Short of some major surprises, history will likely rank Obama as a competent but hardly ground-breaking president.
The quilts in the QSOS Obama project range from serious to humorous in theme and from competent to virtuosic in execution.
Dick Diver begins as the graceful, competent king of the Riviera and ends as a washed-up drunk, estranged from everyone he loves.
But of course it's not true, and neither the Security Council nor any other competent international body believes this nonsense.
This was a mulligan, not the work of a competent White House.
Zillah was quite as devoted a wife and competent a housekeeper as her older sister, but not so wise and faithful a mother.
It is so difficult to keep ‘heights that the soul is competent to gain.’
Indeed the ingenious home-maker often finds that the worse a thing is, the better it can be made by competent and careful study.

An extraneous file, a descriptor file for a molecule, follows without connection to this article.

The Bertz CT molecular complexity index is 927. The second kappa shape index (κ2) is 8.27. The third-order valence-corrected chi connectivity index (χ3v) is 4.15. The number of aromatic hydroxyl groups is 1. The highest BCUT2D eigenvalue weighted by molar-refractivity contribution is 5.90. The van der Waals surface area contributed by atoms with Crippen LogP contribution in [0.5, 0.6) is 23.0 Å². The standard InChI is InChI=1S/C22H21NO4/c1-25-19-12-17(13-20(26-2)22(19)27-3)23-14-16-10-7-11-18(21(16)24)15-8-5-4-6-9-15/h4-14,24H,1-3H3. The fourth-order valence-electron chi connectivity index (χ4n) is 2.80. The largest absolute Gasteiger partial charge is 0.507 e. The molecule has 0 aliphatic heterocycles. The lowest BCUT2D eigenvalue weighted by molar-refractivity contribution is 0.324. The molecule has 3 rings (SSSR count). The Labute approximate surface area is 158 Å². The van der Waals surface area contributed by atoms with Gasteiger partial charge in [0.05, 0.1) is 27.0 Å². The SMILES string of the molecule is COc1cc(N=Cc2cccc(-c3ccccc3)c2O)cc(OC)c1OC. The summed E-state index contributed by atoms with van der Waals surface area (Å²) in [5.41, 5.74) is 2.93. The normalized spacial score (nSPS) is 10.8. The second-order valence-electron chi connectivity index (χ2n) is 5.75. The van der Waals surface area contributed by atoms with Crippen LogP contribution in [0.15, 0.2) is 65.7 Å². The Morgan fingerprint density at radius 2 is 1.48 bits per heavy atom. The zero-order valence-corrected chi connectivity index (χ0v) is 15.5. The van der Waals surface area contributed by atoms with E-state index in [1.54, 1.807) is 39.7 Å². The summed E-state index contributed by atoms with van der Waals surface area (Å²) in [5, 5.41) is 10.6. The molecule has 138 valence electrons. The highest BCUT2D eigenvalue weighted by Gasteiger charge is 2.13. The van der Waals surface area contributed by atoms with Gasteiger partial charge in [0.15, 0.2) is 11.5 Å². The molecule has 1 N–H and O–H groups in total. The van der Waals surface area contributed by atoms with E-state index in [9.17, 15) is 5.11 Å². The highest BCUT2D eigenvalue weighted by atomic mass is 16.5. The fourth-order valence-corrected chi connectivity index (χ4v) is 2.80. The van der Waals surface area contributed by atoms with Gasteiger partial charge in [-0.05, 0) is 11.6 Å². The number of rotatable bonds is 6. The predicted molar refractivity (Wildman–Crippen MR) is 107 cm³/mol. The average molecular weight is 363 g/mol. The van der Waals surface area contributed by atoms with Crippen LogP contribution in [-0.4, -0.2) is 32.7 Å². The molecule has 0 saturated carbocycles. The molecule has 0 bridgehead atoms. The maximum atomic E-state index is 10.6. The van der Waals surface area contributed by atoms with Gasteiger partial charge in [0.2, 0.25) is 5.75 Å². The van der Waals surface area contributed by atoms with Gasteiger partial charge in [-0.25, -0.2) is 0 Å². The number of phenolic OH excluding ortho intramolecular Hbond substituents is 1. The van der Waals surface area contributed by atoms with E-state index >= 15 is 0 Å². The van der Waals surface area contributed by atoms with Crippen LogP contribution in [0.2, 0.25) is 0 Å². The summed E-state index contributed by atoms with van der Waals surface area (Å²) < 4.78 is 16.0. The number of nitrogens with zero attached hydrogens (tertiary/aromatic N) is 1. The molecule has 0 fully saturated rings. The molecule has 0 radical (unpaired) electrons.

Who is going to say whether an applicant is competent to pilot a balloon or airship?
Nevertheless his general air was of an out-of-door man, competent and skilled in the open.
late 14c., "suitable," from Old French competent "sufficient, appropriate, suitable," from Latin competentem (nominative competens), present participle of competere "coincide, agree" (see compete). Meaning "able, fit" is from 1640s. Legal sense is late 15c.
competent com·pe·tent (kŏm'pĭ-tənt)
Properly or sufficiently qualified; capable.
Capable of performing an allotted or required function.
Legally qualified or fit to perform an act.
Able to distinguish right from wrong and to manage one's affairs.